Can I be so bold as to say: If you don’t have a tripod, you are not a serious photographer yet? But, maybe that is not a fair statement yet, because you just haven’t had the need to use a tripod yet. So, I won’t fault you yet for not having a tripod. And if you do all your photography with a Cell Phone, they make great tripods for that as well.
Not too long ago, I purchase a camera kit, and it came with a tripod. I am glad that the company I purchased this from felt that the need was there to include a tripod with the camera outfit. Now, keep in mind, I used to work in a camera store, and sold tripods that sold anywhere from $12.95 US dollars to $399 US dollars. Was I delighted with this tripod I got? Absolutely not !!! I wasn’t sure I would give it to my best friend! Who would dare put that in a kit and call it a tripod. (Mad face) It wasn’t long before I purchased a $180 tripod, complete with a ball head, and built-in mono pod leg as well. Now I am a happy person. The new tripod goes taller than me!
I let my granddaughter use my tripod the other day for a school assignment. After she saw the results taken with the tripod, she said: “I have to get one of these! Using this for my photo assignment was the key to get an A on my assignment.”
Digital cameras offer a level of technology that was unimagined only a few short years ago. The funny thing is, the old techniques are still as important as ever.
A tripod is still an essential piece of equipment for good photography. For beginners, the purchase of a tripod is usually a sign that one is ready to move beyond the snapshot stage and get more serious about photography. But if you have managed without a tripod in the past, perhaps you have wondered if you should take the plunge, or continue to get by without. So here is the first question you need to answer:
“Do I need a tripod?”
The answer depends on how seriously you take your photography. If you’re happy with simple snapshots and have no ambitions of delving into more serious photography, you would probably be wasting your money. Tripod photography takes a little more time, thought and effort; if good photography is not important to you, you will not get value out of a tripod and probably would not use it even if you had one.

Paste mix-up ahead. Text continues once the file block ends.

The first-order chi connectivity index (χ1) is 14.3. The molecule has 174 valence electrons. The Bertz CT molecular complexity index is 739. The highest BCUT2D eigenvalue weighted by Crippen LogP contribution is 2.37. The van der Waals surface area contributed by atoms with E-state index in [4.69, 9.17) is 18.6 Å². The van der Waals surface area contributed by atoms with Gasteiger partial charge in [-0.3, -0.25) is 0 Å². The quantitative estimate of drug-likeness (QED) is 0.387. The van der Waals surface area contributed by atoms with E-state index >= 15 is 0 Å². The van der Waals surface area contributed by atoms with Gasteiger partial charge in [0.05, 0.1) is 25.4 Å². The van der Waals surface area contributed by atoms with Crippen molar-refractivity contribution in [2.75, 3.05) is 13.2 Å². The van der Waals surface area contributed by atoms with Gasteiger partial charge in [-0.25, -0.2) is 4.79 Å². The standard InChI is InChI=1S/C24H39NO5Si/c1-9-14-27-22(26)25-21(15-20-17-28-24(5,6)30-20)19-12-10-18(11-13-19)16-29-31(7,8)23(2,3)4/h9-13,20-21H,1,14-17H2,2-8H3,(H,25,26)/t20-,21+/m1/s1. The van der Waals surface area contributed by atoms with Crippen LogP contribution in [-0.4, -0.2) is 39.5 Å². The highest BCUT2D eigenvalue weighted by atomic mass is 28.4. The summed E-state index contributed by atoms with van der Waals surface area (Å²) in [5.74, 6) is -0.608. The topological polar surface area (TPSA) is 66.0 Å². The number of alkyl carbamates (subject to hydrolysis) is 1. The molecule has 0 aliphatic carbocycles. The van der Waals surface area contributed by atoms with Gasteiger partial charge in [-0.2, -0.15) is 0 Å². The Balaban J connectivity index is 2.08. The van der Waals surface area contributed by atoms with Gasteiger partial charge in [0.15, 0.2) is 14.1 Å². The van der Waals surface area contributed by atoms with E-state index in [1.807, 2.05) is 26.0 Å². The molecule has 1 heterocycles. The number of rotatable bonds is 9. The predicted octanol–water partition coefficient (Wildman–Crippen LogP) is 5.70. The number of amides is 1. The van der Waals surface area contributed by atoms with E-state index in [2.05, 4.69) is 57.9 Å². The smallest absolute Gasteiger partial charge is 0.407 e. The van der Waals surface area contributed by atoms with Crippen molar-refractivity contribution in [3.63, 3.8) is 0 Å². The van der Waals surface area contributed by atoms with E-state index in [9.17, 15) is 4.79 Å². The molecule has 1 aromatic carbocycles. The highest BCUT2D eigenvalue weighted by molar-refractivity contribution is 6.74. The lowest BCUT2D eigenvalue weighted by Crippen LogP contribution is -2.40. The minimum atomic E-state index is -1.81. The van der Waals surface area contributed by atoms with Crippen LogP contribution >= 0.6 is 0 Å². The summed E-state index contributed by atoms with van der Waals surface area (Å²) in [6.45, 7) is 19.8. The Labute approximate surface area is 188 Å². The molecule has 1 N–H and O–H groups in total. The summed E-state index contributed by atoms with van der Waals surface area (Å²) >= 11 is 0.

Now for the second question:
“Why do I need a tripod?”
A tripod keeps your camera completely still, so you can take photos that will not be blurred by any movement of the camera caused by an unsteady hand.
There are two reasons why you might use a slow shutter speed for your photos. Sometimes the light is very low, and you need a slow shutter speed to get a good exposure. Or you may choose to use a slow shutter speed to capture a special effect. In either situation, your tripod will ensure that the camera is perfectly still and the photo will not be blurred.
An additional benefit is that the tripod allows you to compose a photo carefully, without having to concentrate on keeping the camera still in your hand. It is much easier to check that the horizon is level, and all parts of the photo are as you want them before you press the button.
Let’s assume for a moment that you have a tripod. Now for our third and final question:
“When do I use my Tripod?”
Some people will tell you you should never take a photo without a tripod below a certain shutter speed. The trouble is, different people recommend different speeds. Some photographers will tell you 1/125 of a second is the lower limit; other will recommend 1/60 or 1/30 second.
So who is telling you the truth? Actually, all of them. Because the truth is, it’s not that simple.
When you use a large lens to magnify your subject, you also magnify the effect of any camera movement. So if you use a telephoto lens, a shaky camera will affect your photo much more than if you use a wide-angle lens. So it could be that a photo you could take hand-held with a wide angle lens, will now require a tripod with telephoto lens.
How do you know, then, when to use a tripod? This is a guideline that was recently told to me, and it is a good one to keep in mind.
Let your choice of shutter speed match the size of the lens. For example, if you are using a 200mm lens, you should be able to take photos without a tripod at speeds of 1/200 second or faster. Once your speed drops below 1/200 second, be sure to use your tripod.
For a smaller lens, you can go with a slower shutter speed to match. So if you are using a standard lens (around 50–60mm) you could set your cutoff point at 1/60 second. Faster, and you can take the photo hand-held; slower, and you should use a tripod. With a wide angle lens of 28mm, your cutoff point would be 1/30 second.
There are some photographers who insist that all photos should be taken with a tripod, no matter what lens or shutter speed you use. This is simply not practical, but it does point to the simple fact that the tripod is always steadier than the hand. If a photo is important to you, it is worth going to some extra effort and leaving nothing to chance. So if in doubt, use a tripod, even when the shutter speed suggests you can get by without it.
Oh, and one more thing. Never, ever, ever take a photo slower than 1/30 second without a tripod.
Here are a few extra photos that could not have been taken without a tripod. If you have ever wondered how these have been taken, keep in mind that these kind of photos are done only because of a tripod.